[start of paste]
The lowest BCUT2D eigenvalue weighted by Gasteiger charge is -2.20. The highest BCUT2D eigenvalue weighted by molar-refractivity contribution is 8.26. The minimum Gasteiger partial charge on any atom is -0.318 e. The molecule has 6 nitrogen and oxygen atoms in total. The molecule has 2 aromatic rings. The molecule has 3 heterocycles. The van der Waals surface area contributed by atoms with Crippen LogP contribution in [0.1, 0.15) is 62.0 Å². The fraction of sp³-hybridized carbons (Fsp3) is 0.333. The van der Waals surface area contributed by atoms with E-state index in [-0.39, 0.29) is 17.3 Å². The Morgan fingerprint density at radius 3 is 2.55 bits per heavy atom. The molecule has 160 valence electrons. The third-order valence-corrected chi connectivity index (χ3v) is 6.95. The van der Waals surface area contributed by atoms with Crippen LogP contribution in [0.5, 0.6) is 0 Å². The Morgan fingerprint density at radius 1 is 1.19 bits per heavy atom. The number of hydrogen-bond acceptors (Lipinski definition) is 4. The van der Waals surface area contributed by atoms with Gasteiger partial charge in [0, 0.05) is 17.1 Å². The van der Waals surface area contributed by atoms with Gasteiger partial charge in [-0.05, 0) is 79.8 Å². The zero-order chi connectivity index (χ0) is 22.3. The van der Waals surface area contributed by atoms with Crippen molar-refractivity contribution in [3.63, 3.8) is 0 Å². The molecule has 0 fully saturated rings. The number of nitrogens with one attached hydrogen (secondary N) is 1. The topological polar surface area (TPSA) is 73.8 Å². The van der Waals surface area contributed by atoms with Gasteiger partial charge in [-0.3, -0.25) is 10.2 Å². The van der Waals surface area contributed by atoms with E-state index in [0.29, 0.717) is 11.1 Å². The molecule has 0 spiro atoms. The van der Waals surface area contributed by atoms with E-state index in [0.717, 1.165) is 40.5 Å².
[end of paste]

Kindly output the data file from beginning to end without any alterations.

The lowest BCUT2D eigenvalue weighted by Gasteiger charge is -2.20. The highest BCUT2D eigenvalue weighted by molar-refractivity contribution is 8.26. The minimum Gasteiger partial charge on any atom is -0.318 e. The molecule has 6 nitrogen and oxygen atoms in total. The molecule has 2 aromatic rings. The molecule has 3 heterocycles. The van der Waals surface area contributed by atoms with Crippen LogP contribution in [0.1, 0.15) is 62.0 Å². The fraction of sp³-hybridized carbons (Fsp3) is 0.333. The van der Waals surface area contributed by atoms with E-state index in [-0.39, 0.29) is 17.3 Å². The Morgan fingerprint density at radius 3 is 2.55 bits per heavy atom. The molecule has 160 valence electrons. The third-order valence-corrected chi connectivity index (χ3v) is 6.95. The van der Waals surface area contributed by atoms with Crippen LogP contribution in [0.5, 0.6) is 0 Å². The Morgan fingerprint density at radius 1 is 1.19 bits per heavy atom. The number of hydrogen-bond acceptors (Lipinski definition) is 4. The van der Waals surface area contributed by atoms with Gasteiger partial charge in [0, 0.05) is 17.1 Å². The van der Waals surface area contributed by atoms with Gasteiger partial charge in [-0.05, 0) is 79.8 Å². The zero-order chi connectivity index (χ0) is 22.3. The van der Waals surface area contributed by atoms with Crippen molar-refractivity contribution in [3.63, 3.8) is 0 Å². The molecule has 0 fully saturated rings. The number of nitrogens with one attached hydrogen (secondary N) is 1. The topological polar surface area (TPSA) is 73.8 Å². The van der Waals surface area contributed by atoms with Gasteiger partial charge in [-0.3, -0.25) is 10.2 Å². The van der Waals surface area contributed by atoms with E-state index in [0.29, 0.717) is 11.1 Å². The molecule has 0 spiro atoms. The van der Waals surface area contributed by atoms with E-state index in [0.717, 1.165) is 40.5 Å².